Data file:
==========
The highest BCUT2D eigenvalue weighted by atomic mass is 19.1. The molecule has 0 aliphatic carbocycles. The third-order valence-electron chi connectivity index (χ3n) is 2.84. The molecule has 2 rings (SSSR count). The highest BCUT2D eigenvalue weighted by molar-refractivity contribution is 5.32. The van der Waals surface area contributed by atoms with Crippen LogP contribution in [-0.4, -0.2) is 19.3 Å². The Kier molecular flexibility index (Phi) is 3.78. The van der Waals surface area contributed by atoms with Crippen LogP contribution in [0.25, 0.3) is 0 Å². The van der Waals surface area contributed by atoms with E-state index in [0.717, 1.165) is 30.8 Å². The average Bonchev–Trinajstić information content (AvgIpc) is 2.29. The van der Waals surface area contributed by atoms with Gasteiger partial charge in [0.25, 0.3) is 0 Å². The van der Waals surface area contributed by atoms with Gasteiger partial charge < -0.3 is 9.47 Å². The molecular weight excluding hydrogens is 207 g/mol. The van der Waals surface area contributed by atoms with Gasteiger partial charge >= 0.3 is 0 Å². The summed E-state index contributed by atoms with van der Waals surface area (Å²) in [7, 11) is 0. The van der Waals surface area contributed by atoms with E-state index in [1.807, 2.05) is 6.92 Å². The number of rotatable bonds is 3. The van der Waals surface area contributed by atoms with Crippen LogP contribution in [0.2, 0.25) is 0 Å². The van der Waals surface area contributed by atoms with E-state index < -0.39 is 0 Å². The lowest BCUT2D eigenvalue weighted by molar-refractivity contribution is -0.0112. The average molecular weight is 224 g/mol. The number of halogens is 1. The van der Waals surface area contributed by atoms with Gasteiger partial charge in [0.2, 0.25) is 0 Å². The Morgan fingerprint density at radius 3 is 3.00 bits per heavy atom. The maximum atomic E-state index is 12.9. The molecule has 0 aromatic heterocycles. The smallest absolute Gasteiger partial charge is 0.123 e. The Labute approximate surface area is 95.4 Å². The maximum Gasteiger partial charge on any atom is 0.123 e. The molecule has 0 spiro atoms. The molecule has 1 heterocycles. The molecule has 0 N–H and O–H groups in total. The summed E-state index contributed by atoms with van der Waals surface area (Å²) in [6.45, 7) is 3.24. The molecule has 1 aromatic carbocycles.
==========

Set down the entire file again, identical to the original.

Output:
The highest BCUT2D eigenvalue weighted by atomic mass is 19.1. The molecule has 0 aliphatic carbocycles. The third-order valence-electron chi connectivity index (χ3n) is 2.84. The molecule has 2 rings (SSSR count). The highest BCUT2D eigenvalue weighted by molar-refractivity contribution is 5.32. The van der Waals surface area contributed by atoms with Crippen LogP contribution in [-0.4, -0.2) is 19.3 Å². The Kier molecular flexibility index (Phi) is 3.78. The van der Waals surface area contributed by atoms with Crippen LogP contribution in [0.25, 0.3) is 0 Å². The van der Waals surface area contributed by atoms with E-state index in [0.717, 1.165) is 30.8 Å². The average Bonchev–Trinajstić information content (AvgIpc) is 2.29. The van der Waals surface area contributed by atoms with Gasteiger partial charge in [0.25, 0.3) is 0 Å². The van der Waals surface area contributed by atoms with Gasteiger partial charge < -0.3 is 9.47 Å². The molecular weight excluding hydrogens is 207 g/mol. The van der Waals surface area contributed by atoms with Gasteiger partial charge >= 0.3 is 0 Å². The summed E-state index contributed by atoms with van der Waals surface area (Å²) in [7, 11) is 0. The van der Waals surface area contributed by atoms with E-state index in [1.807, 2.05) is 6.92 Å². The number of rotatable bonds is 3. The van der Waals surface area contributed by atoms with Crippen LogP contribution in [0.2, 0.25) is 0 Å². The van der Waals surface area contributed by atoms with E-state index < -0.39 is 0 Å². The lowest BCUT2D eigenvalue weighted by molar-refractivity contribution is -0.0112. The average molecular weight is 224 g/mol. The number of halogens is 1. The van der Waals surface area contributed by atoms with Gasteiger partial charge in [0.2, 0.25) is 0 Å². The Morgan fingerprint density at radius 3 is 3.00 bits per heavy atom. The maximum atomic E-state index is 12.9. The molecule has 0 aromatic heterocycles. The smallest absolute Gasteiger partial charge is 0.123 e. The Labute approximate surface area is 95.4 Å². The maximum Gasteiger partial charge on any atom is 0.123 e. The molecule has 0 spiro atoms. The molecule has 1 heterocycles. The molecule has 0 N–H and O–H groups in total. The summed E-state index contributed by atoms with van der Waals surface area (Å²) in [6.45, 7) is 3.24. The molecule has 1 aromatic carbocycles.